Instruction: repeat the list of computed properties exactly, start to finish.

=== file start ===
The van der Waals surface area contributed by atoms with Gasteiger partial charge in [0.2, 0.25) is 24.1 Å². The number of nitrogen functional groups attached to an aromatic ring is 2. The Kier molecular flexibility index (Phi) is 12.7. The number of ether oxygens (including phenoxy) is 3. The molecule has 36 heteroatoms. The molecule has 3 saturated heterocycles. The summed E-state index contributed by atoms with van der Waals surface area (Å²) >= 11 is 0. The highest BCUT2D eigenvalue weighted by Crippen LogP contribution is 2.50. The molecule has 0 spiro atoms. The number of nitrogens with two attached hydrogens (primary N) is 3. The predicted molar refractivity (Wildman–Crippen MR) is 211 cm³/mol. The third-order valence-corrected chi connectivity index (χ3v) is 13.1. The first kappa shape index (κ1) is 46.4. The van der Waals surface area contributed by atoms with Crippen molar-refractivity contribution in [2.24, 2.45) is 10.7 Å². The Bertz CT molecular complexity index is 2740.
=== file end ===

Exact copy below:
The van der Waals surface area contributed by atoms with Gasteiger partial charge in [0.2, 0.25) is 24.1 Å². The number of nitrogen functional groups attached to an aromatic ring is 2. The Kier molecular flexibility index (Phi) is 12.7. The number of ether oxygens (including phenoxy) is 3. The molecule has 36 heteroatoms. The molecule has 3 saturated heterocycles. The summed E-state index contributed by atoms with van der Waals surface area (Å²) >= 11 is 0. The highest BCUT2D eigenvalue weighted by Crippen LogP contribution is 2.50. The molecule has 0 spiro atoms. The number of nitrogens with two attached hydrogens (primary N) is 3. The predicted molar refractivity (Wildman–Crippen MR) is 211 cm³/mol. The third-order valence-corrected chi connectivity index (χ3v) is 13.1. The first kappa shape index (κ1) is 46.4. The van der Waals surface area contributed by atoms with Crippen molar-refractivity contribution in [2.24, 2.45) is 10.7 Å². The Bertz CT molecular complexity index is 2740.